So on paper the Farley 5 is a solid fat tire bike and when you take it on the trails, it doesn't disappoint, it delivers.
The Farley 5 range are fat bikes where you feel comfortable on, and enough so that you want to push your limits...in the best way.
The 27.5-inch tires give you the momentum and stability to push. Off the mark, it isn't the quickest but it'll keep going and they certainly perform well in the snow or sand.
One of the highest praises you can give a bike is that it just works. It works so well that you don't even think about it and that's where these fat bikes strike the right notes.
Here's a video from Trek to give you a good overview of the Farley bike models:
Before you go out and pick up a fat bike, there are a few features you may want to be aware of so you can choose the most suitable model for you.
Mountain bikes used to come with standard 26" wheels. These days you can pick up MTBs with 27.5" or 29" wheels too. 26" wheels are becoming few and far between. However, all these sizes are available on fat-tire bikes too.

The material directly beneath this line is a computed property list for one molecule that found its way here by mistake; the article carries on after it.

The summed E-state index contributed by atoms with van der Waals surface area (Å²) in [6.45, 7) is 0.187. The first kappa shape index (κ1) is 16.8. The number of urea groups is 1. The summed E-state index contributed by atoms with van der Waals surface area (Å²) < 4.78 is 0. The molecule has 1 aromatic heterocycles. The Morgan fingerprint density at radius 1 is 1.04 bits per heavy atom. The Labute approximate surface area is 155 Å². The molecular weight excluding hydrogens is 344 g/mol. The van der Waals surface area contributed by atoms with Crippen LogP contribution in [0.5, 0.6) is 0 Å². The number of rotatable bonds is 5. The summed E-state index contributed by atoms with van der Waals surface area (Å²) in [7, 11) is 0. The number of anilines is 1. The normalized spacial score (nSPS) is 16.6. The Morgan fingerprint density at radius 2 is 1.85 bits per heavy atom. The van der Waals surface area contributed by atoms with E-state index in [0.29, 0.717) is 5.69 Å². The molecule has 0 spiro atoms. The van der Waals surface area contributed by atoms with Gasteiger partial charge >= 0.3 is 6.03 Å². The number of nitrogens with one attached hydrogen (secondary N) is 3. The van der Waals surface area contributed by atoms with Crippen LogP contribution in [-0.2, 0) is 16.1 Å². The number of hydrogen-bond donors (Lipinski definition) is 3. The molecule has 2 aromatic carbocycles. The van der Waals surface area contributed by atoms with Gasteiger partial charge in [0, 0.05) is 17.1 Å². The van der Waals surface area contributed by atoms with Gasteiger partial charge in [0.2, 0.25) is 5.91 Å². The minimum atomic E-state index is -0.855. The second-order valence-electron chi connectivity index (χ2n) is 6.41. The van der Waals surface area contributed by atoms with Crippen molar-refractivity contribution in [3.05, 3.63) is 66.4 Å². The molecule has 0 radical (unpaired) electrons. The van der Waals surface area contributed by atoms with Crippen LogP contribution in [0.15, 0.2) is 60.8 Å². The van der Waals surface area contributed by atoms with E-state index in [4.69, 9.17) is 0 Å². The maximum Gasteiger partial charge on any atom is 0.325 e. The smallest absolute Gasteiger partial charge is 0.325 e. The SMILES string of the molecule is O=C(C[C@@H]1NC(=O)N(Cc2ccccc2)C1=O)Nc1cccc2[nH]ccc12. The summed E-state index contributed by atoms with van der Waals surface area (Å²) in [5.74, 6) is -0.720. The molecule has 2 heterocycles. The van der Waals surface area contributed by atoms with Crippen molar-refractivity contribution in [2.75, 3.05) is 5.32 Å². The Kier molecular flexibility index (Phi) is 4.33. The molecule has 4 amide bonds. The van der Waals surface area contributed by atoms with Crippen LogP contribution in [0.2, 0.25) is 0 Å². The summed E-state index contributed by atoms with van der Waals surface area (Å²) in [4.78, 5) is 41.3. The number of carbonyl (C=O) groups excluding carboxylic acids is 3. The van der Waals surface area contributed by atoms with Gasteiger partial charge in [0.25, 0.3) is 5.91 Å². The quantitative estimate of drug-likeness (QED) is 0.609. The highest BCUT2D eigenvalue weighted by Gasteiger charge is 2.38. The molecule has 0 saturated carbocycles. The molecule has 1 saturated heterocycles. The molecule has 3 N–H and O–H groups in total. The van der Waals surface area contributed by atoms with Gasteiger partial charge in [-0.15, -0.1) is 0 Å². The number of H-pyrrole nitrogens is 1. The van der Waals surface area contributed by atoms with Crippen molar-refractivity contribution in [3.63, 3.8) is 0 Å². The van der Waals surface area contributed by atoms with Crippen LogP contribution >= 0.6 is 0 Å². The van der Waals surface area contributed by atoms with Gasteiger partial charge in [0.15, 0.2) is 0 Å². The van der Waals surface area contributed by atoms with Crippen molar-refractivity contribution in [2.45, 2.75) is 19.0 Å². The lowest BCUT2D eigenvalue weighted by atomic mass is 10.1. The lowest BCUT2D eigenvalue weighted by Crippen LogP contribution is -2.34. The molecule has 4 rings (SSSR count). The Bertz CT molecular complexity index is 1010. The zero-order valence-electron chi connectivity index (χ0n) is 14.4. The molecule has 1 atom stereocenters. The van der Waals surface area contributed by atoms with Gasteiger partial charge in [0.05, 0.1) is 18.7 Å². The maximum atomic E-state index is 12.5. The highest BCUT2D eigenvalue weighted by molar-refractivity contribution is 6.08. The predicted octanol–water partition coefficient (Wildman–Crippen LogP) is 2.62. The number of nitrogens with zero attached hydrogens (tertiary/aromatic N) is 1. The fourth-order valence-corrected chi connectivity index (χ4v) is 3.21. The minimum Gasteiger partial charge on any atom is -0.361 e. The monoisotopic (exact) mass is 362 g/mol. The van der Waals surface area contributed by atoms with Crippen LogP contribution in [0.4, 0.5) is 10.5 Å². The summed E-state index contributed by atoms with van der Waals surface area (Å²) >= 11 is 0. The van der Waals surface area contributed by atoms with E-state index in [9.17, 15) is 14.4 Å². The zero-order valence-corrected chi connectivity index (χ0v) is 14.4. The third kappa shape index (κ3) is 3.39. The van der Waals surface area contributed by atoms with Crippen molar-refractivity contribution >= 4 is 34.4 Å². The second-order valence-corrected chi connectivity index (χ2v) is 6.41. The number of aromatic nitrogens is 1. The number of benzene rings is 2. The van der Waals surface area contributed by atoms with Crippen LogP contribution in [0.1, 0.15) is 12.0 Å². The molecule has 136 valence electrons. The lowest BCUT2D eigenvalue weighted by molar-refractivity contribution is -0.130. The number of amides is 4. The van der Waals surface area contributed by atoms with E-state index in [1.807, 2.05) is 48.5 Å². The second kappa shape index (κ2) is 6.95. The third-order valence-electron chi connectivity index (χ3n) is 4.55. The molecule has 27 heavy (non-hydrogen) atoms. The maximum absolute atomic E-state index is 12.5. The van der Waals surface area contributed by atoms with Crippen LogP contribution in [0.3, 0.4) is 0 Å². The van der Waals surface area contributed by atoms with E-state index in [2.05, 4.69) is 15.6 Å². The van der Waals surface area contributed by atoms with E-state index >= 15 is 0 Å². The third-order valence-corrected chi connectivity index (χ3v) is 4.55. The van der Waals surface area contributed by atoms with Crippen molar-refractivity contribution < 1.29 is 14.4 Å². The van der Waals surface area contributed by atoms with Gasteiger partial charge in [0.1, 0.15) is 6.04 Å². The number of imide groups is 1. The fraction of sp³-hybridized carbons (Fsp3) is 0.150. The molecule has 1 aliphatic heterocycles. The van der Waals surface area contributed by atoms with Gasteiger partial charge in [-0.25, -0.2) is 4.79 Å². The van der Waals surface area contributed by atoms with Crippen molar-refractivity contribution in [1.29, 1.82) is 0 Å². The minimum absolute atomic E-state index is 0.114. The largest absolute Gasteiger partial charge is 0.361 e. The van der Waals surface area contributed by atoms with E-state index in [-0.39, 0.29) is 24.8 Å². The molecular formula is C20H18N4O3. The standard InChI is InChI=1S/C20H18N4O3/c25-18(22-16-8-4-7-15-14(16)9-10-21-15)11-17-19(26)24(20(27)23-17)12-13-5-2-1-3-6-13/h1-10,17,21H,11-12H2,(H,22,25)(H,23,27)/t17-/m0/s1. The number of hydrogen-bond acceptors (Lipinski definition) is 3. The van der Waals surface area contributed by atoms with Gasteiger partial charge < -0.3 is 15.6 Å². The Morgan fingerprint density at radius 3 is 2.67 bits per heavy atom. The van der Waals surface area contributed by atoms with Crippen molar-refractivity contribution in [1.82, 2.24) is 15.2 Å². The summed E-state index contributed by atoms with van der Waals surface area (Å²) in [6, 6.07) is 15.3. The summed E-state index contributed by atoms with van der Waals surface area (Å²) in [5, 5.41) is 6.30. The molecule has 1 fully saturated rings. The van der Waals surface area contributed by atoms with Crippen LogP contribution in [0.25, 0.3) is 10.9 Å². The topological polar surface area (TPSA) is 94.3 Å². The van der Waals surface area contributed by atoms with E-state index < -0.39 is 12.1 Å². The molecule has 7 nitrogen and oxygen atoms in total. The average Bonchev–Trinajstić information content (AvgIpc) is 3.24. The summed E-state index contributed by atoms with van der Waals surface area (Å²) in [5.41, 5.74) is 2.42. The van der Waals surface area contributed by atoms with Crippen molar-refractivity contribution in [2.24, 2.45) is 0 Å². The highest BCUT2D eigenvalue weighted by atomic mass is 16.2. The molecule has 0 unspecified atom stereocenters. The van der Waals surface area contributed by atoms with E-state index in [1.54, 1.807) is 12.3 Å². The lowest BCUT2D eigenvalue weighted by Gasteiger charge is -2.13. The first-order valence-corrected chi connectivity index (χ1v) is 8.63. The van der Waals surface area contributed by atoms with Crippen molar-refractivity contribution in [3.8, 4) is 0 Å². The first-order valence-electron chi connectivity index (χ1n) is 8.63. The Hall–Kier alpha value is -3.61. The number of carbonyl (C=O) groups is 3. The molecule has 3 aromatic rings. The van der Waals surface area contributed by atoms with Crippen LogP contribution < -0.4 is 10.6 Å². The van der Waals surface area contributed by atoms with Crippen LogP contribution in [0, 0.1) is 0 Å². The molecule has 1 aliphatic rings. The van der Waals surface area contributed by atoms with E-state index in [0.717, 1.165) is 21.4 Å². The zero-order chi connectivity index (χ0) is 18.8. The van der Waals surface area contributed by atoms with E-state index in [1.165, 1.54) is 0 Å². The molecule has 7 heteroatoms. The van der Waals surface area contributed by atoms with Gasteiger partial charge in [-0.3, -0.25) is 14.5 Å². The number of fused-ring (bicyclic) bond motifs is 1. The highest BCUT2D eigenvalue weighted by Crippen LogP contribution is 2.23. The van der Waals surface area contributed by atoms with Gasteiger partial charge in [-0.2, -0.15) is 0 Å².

So what are the benefits of each and which one is the best?
Well, with larger wheels you're going to find it easier to roll over things like roots, bumps, etc so it does usually make for a more comfortable ride. The downside is that you don't get quite the same level of control as you do with smaller wheels.
If you favor technical trails and tight turns then smaller wheels could be the best option for you.
Larger wheels work well when you're looking for sustained rolling, which is why they are popular with cross-country riders.
Taller riders seem to favor larger wheels.
Wheel size is important but so too is frame size. For me, it's slightly more important as if the frame size is wrong on your fat bike, you are unlikely to end up being comfortable when you're cycling.
The bad news is that there isn't a standard when it comes to sizing and each manufacturer tends to be slightly different but not too different that it's a minefield and they all produce sizing charts so that makes things easier to work out which frame is the best fit.
Some brands will list sizes like S, M, L, whilst others work in cms, so 49cm, 54cm, 56cm.
Something I would suggest is that you look at each specific model separately as the sizes can vary. If you find yourself between sizes, go for the smaller size and it is usually easier to make the frame work for you and find the best fit.